Each year around April, movie theaters all over Buenos Aires participate in the exhilarating celebration of cinema known as the Buenos Aires International Festival of Independent Cinema (which is a mouthful, so it will henceforth be referred to by its Spanish language acronym BAFICI).
Hundreds of movies from all over the globe are showcased in this rich and diverse festival, featuring all kinds of styles, approaches, tones and genres–- from side-splitting comedies to slide-of-life dramas to outright bizarre, inexplicable experiments. There’s a wealth of treasures to be found, some strangeness to be scoured through, and a lot of fun to be had in the process.
A festival like BAFICI, which prides itself in its wild eclecticism and its ability to signal-boost tiny little art films from far-off lands, is likely going to have some pretty esoteric stuff as part of its vast lineup. But that’s part of the joy of a film festival like this, a smorgasbord of cinematic expression -– the films that leave you bewildered are as much a part of the experience as the amazing discoveries scattered throughout its impossibly wide selection.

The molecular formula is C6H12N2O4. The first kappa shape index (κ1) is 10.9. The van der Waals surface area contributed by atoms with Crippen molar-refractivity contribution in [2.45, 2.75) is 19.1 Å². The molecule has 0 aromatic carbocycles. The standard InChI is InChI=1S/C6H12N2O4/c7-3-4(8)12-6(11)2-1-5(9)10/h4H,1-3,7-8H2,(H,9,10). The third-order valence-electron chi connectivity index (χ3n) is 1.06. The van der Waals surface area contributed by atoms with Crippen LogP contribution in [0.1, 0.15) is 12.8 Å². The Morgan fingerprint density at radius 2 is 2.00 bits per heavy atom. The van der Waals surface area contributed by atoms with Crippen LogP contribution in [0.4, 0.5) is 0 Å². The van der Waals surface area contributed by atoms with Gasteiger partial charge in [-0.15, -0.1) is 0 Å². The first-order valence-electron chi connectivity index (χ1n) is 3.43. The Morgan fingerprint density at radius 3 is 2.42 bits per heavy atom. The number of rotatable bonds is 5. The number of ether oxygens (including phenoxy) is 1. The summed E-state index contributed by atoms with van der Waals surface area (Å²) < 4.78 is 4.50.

This year, BAFICI celebrates its twentieth anniversary, so we took the time to go through its intimidatingly vast line-up and pull out some recommendations for you. Keep in mind that part of the fun of a festival like this is diving in without being sure what to expect; even though these are ten films we recommend, you shouldn’t be afraid to take a look at the agenda and pick a screening that sounds good to you. You may stumble upon your new obscure favorite.